I am not familiar with any head gasket issues with the 5.3 unless the truck has been hot. I am not a Prof Tech but in the Parts Industry and we see almost no internal issues with this engine.

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Good idea as suggested to check the Water Pump gasket. I had a leak and a mechanic told me it was the pump itself. It was a slow leak as you described. I bought a new pump, pulled the old, and noted that there was a leak in the right side gasket(drivers side). I replaced the pump anyway since I had it apart and I have 95,000 on my Avalanche.

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It could also be getting into the combustion chambers and burning off. My first thought would be head gasket.

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Are you absolutely sure you have coolant in the oil? If it is obvious then ok. If you have any doubt, do a quick oil analysis and that will tell you exactly how much coolant is in the oil, if any. The most common area of coolant loss on this engine is the water pump gasket. Especially on the earlier models. It typically will leak such a small amt that you will never see a drop hit the ground. Over time, it will get worse and worse.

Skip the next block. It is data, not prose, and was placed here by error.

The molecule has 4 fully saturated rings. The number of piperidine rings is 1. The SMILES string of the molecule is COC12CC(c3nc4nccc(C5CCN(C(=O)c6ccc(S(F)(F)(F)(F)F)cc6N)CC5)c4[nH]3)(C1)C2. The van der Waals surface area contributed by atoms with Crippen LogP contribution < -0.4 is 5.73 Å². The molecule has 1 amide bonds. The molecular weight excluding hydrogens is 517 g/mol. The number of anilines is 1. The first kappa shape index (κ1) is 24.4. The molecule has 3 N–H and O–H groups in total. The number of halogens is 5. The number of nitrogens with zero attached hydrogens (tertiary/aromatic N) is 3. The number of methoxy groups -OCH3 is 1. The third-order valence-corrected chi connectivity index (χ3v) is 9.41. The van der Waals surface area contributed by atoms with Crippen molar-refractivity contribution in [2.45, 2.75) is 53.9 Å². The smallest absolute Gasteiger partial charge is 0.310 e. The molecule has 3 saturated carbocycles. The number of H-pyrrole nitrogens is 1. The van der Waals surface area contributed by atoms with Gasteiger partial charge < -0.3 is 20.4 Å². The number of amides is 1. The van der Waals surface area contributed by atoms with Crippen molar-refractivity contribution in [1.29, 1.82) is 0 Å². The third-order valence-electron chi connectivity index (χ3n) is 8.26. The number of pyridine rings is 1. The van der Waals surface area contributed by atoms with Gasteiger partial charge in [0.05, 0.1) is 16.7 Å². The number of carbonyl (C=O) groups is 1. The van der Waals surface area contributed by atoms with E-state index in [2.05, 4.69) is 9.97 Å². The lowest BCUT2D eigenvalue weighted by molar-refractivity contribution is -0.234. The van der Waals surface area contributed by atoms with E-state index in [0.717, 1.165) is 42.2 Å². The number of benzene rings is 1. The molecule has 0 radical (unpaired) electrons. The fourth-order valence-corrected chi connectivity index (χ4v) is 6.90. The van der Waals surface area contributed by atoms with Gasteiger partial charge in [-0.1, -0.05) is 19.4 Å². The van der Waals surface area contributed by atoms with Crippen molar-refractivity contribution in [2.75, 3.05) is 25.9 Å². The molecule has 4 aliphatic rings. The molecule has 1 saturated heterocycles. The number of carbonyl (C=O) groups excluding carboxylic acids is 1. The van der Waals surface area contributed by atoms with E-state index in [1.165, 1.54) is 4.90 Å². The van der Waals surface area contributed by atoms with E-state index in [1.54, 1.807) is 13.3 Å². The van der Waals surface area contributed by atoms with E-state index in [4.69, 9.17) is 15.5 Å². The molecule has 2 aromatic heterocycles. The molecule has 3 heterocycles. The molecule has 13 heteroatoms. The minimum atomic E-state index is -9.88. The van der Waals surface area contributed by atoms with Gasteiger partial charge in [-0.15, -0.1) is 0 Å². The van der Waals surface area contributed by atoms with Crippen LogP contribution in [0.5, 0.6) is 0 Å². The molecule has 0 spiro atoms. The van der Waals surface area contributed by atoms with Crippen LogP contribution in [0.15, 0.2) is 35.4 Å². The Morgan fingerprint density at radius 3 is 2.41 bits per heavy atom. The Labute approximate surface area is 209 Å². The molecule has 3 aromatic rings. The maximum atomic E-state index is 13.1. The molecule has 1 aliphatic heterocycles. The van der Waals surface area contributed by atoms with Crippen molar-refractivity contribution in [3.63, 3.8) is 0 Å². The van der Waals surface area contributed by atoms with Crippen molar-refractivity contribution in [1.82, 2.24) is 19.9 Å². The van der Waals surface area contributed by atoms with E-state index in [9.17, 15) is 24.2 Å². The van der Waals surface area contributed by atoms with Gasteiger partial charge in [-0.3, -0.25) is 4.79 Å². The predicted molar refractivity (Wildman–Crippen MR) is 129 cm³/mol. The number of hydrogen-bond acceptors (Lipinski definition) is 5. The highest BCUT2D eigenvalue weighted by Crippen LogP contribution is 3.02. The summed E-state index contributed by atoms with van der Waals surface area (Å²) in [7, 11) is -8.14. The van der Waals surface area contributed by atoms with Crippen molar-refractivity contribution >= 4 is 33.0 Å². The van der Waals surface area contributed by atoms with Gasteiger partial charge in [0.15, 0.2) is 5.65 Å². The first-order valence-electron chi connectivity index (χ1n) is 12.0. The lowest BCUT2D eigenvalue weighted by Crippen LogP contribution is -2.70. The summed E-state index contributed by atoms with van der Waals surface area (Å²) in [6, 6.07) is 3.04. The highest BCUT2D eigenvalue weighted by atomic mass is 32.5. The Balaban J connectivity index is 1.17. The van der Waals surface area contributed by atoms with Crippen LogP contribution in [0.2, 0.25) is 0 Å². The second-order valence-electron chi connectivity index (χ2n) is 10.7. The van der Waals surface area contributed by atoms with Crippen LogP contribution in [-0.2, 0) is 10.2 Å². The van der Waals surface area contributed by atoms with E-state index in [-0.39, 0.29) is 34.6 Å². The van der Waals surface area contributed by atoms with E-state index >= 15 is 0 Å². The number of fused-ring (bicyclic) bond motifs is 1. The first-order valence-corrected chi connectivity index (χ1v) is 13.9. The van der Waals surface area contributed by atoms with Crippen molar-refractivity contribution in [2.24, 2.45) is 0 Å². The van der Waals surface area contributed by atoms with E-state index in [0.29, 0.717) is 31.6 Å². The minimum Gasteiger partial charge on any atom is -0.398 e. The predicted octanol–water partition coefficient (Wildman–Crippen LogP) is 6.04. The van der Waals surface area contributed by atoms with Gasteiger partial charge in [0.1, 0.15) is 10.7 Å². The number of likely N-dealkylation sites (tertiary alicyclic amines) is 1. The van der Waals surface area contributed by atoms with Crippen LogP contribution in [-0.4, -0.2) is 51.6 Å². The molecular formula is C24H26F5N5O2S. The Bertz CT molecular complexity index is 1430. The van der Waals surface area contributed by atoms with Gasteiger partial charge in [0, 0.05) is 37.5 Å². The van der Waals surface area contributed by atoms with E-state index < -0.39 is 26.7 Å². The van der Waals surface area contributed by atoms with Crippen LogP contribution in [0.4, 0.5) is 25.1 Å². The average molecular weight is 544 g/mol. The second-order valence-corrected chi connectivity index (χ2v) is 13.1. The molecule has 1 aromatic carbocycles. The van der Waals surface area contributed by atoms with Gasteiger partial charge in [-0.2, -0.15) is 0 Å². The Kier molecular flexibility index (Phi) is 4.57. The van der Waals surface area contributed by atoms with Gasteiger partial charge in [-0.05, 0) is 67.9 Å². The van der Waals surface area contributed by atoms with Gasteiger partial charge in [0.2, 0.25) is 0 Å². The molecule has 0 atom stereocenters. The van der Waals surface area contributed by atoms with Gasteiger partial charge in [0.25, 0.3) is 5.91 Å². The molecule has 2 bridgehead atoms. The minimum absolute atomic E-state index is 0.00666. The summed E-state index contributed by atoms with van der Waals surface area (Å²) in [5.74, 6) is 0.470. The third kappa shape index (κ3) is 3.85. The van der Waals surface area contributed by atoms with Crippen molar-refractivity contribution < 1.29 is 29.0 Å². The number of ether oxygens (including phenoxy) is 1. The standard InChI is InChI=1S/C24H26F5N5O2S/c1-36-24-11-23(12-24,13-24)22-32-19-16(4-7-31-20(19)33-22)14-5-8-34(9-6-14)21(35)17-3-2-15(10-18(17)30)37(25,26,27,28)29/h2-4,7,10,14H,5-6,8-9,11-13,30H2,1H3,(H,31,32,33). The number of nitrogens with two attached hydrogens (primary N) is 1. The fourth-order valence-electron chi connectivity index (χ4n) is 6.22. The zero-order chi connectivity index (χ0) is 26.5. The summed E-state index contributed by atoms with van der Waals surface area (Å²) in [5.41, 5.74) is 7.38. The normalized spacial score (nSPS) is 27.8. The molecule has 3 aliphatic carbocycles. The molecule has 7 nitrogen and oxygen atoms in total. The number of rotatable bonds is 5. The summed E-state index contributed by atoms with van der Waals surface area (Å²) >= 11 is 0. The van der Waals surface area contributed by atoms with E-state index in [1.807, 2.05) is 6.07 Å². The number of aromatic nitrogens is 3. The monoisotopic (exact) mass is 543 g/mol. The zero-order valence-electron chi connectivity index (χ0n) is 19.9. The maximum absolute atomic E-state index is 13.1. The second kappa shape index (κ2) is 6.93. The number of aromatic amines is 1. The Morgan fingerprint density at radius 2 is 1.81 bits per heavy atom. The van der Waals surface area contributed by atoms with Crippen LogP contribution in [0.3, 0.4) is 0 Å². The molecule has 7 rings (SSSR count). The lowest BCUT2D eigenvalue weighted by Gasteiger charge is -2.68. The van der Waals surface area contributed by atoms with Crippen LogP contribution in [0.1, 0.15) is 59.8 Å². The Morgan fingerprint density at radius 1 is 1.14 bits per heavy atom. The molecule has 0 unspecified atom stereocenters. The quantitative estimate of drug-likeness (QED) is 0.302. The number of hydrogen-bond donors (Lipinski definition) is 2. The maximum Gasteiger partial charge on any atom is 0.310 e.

I am not familiar with any head gasket issues with the 5.3 unless the truck has been hot. I am not a Prof Tech but in the Parts Industry and we see almost no internal issues with this engine.

 

Yep, I am 100% sure it is an internal leak as coolant droplets are forming inside the oil fill cap. I have been putting cardboard on the garage floor with no external coolant leaks visable.

The truck has never run hot or even had the temp flucuate. I can thank the "low coolant" light for that. This vehicle has been meticously maintained and never abused.

The coolant tank is staying full after installing the BarsLeak and no moisture is forming inside the oil cap anymore. I have changed the oil twice this month just to be sure no contamination exists. I sent the first oil sample to NC Machinery and am awaiting the results. I have been a professional mechanic since 1978 and have seen this condition many times before, especially with the 5.7 intake gasket problems. I have not had the oppurtunity to tear into a 5.3 yet as our fleet does not have any. I am just fishing for anyone who has experienced this problem before I rip the heads off.

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It could also be getting into the combustion chambers and burning off. My first thought would be head gasket.

My thoughts exactly. Before I installed the stop leak, I noticed some mornings when first started it would run a little rough for about 10 seconds, although no smoke was visable.